HS: Let’s talk about why the condensed drag rule was added first. It was added to encourage committees who were hesitant to drag at half, by offering them an incentive. Helping them run large slacks and handle large numbers efficiently. However, we already have rodeos agreeing to drag at half, without condensing their drags. In other words, the contestants’ original draw positions do not change. Ultimately, across the country this is what we would love to see, and I do not feel making all condense is a good solution. Since we have occasional resistance though, offering something to committees in return for that drag is beneficial, hence the condensed drag option.

Now, let’s talk about the heart of this matter, a hard and fast rule for a drag at 5 or 6. This is where my opponent and I differ. We are already getting huge buy-in to the drags at half. Instituting a hard and fast rule would cause us to lose from 150-200 rodeos right off the bat. Not 10, up to 200! That is a terrible number for all members and the Association. If you want opportunity for all members, we cannot make a 200-rodeo sacrifice. Rather than do that, we are pushing from within, with director and officer communication. This process is already taking off, so I feel it is better to advocate for our human and animal athletes without alienating committees and contractors, by showing them how beneficial a rake is, not only for our athletes, but potentially for them (selling the tractor to a sponsor). I see this being common practice at all rodeos, without losing them, within two years through communication, education, and incentives.

BRM: How do you plan to work toward ensuring that breakaway ropers can buddy with themselves in the barrel racing? It has been said that this is a Procom issue, however, is it not also true that WPRA members pay Procom fees and thus contribute to the investment needed to resolve this software/programming issue?

HS: This is a question that has been asked to the PRCA by the WPRA for over 2 years. I do not profess to be a code writer, but the current ProCom system operates in DOS (that’s right, the old green and black screen) which is why both the breakaway and the steer tripping have to be set up as a separate rodeo. The PRCA has indicated there is no way to add them to the system as another event. Therefore, until their new 5.14 million dollar (which with anything tech is likely to double) upgrade is done, the breakaway ropers who barrel race cannot buddy with themselves. No amount of “force” on our end can make this change. The PRCA is invested in this new system, and they are tapped out of options with the old. While I realize this is not a “popular” or “campaign promise” type answer, it is the true answer. Yes, we pay a $21 ProCom charge, of which $3 goes to the circuit. The rest goes into the PRCA general fund, it is not allocated like it once was after the PRCA/WPRA lawsuit. They use this for staff, systems, replacement fills, and where they feel ProCom as it operates today needs it. Is it perfect? We can all agree that it isn’t, but it is what we have till this tech development is done. Once the new system is done, we should not have manual or systems errors, we should have the ability to extend trade deadlines, and we should operate much more efficiently with our partners.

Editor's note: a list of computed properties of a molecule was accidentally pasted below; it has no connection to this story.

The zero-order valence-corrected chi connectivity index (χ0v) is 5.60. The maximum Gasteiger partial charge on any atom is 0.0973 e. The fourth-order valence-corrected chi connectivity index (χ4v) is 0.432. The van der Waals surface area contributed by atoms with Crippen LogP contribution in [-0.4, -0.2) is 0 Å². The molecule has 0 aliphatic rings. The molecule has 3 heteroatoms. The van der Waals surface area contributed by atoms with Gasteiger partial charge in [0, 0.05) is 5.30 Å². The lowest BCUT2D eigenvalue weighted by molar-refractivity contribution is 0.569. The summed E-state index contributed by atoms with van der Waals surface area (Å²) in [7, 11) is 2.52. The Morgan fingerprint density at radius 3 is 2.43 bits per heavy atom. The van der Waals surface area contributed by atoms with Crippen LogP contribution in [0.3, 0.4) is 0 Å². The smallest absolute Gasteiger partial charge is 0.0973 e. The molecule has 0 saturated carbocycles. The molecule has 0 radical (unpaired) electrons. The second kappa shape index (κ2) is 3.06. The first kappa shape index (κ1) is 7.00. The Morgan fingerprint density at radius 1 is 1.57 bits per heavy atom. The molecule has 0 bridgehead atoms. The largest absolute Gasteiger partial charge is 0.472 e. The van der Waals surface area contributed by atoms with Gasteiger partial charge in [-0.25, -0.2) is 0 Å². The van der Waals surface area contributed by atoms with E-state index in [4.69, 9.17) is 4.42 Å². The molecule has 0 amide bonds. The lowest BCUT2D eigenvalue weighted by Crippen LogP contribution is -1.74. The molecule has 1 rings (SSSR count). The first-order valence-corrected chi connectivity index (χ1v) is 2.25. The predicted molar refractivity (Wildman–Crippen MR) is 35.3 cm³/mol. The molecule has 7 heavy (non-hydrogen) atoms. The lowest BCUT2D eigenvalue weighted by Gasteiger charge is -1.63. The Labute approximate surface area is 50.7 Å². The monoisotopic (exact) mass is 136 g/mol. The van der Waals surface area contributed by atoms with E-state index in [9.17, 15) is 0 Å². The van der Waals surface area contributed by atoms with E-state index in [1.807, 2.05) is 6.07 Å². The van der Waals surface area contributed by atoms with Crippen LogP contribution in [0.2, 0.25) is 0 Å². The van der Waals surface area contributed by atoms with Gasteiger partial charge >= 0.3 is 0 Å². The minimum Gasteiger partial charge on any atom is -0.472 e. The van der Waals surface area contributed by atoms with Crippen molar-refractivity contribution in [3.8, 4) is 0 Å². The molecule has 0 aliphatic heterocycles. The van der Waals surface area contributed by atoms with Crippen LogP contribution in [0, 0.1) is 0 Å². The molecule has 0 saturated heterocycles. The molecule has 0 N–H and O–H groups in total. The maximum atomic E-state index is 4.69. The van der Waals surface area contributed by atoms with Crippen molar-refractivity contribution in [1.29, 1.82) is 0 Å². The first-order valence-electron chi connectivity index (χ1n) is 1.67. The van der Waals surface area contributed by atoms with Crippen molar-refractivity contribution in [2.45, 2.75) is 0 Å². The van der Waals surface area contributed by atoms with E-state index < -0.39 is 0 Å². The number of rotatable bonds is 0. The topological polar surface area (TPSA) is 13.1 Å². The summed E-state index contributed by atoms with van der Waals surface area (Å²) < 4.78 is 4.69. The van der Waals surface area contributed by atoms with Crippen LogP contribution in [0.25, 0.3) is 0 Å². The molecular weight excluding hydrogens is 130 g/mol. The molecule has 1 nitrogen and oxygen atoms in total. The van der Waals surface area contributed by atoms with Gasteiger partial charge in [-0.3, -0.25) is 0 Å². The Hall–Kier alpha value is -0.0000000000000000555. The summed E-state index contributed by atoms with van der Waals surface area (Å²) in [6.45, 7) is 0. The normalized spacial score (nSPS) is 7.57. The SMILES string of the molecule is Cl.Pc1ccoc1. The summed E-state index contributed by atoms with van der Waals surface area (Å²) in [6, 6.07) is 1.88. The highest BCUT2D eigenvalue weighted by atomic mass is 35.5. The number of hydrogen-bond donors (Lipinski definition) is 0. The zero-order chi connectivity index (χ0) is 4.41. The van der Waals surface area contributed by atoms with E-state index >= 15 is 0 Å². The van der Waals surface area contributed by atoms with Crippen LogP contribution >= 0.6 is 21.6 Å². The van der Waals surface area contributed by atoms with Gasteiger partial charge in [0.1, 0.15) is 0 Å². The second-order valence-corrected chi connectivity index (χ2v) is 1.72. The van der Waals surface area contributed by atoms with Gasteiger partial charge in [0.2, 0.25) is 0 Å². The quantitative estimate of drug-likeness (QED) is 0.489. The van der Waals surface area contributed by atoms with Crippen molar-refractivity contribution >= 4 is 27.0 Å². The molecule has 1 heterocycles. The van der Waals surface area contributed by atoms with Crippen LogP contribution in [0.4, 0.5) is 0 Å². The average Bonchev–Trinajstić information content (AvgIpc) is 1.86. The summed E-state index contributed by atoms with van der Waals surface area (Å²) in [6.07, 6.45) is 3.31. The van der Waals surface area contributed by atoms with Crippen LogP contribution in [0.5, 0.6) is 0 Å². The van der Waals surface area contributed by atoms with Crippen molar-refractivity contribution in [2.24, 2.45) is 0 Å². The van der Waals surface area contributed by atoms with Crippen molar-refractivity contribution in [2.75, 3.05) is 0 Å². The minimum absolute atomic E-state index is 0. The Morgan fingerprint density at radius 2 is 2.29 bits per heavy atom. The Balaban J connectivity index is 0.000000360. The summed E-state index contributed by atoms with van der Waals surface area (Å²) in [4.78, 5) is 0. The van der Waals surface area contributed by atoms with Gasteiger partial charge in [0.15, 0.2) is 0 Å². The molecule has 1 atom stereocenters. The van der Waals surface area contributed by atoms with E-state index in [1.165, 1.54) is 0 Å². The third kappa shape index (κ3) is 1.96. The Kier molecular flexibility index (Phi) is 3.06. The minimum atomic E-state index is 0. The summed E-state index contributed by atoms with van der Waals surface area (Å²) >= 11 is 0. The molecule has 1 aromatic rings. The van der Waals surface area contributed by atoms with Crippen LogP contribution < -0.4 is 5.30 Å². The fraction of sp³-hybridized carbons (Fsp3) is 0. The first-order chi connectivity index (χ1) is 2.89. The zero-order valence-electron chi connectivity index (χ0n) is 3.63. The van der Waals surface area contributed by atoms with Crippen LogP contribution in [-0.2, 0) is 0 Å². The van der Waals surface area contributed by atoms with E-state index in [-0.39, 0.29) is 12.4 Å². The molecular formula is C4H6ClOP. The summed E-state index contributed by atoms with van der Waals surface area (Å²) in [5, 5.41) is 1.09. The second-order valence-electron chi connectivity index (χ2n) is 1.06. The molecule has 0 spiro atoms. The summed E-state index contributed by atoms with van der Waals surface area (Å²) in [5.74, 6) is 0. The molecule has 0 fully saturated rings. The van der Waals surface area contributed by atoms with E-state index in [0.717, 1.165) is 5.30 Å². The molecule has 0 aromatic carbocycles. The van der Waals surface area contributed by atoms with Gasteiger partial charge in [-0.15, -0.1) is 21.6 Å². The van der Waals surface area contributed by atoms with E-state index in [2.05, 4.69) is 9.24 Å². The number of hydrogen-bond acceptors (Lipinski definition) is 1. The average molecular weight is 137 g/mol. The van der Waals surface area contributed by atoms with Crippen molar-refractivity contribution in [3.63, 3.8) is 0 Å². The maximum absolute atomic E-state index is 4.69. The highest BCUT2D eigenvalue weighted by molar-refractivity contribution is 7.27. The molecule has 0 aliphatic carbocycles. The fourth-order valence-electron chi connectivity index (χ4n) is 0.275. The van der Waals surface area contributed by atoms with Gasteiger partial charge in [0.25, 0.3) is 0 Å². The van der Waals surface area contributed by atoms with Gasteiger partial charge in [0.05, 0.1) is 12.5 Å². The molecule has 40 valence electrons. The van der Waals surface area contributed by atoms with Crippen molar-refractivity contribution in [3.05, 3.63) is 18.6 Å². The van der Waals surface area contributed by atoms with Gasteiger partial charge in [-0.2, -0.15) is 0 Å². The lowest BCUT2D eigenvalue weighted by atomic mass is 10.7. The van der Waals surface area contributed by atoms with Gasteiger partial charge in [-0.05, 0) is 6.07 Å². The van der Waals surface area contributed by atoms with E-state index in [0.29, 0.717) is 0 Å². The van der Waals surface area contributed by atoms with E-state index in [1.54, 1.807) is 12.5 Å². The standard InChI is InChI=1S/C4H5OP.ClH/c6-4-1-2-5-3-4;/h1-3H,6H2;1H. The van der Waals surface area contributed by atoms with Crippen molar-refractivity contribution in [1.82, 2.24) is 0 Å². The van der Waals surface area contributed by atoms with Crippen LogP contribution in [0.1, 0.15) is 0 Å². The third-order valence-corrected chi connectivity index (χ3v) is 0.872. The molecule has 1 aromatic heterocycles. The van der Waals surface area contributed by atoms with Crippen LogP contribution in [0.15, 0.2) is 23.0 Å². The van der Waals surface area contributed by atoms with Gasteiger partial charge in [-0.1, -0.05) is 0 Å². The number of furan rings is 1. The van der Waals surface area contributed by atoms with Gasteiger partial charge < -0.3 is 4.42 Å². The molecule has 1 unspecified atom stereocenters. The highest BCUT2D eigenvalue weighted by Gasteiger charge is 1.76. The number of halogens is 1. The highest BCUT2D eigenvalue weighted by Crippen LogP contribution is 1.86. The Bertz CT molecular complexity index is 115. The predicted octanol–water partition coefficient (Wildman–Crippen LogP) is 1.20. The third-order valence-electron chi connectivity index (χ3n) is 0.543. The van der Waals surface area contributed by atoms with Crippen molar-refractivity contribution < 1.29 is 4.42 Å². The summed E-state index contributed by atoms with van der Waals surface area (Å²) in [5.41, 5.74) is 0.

BRM:Speaking of Breakaway Roping, if elected how big of a priority would you make seeing the Top 15 Breakaway Ropers get to compete at the Thomas & Mack? And, in what sort of time frame?

HS: It is a top priority, and as a matter of fact, Jimmie Munroe met with the National Finals Rodeo Committee last week and made an excellent proposal. I don’t want to speak for her, but she did propose a solutions and concerns based proposal that would allow for all 15 all 10 nights. Do we have an answer yet? No, but we did the right thing, and started early. There will likely be negotiation, but that proposal is on the table.

As with any business, you need build it on a strong foundation. The foundation of the breakaway needs to be getting it in every rodeo with equal numbers of contestants (not a side show) and getting equal added money. They say, “Rome wasn’t built in a day,” but I can say I am very optimistic as a roper myself, to see the growth we have already had in just a few short years. In 2021, we finished the year with 271 pro rodeo breakaway cards, as of a week ago for 2022, we already have 288. This is not the largest membership time of year, so seeing this number so high already is excellent! This is taking off due to great effort by directors, officers, office staff, and our partners at the PRCA.

BRM: Do you perceive there being an issue with PRCA judges enforcing different rules than what the WPRA has in place?For context: there was a situation in Kellettville, PA this year where the judges made one call and the WPRA board overturned it saying ‘they are PRCA judges, not WPRA judges.’ Is this a concerning precedent?

HS: Let’s talk judges! One of my favorite topics. First, I am thankful for every judge across the country. I am very happy to be attending JAC calls to help explain and interpret rules that may be misunderstood, and to clarify how and why our rules read the way they do and what they are trying to accomplish. I have also recently been invited to attend judging seminars via phone to reach more judges with clarification. So far this has been very well received and is something I will continue if elected. Rick Smith has taken over as head of the judging program, and he has shown his great willingness to work with the WPRA.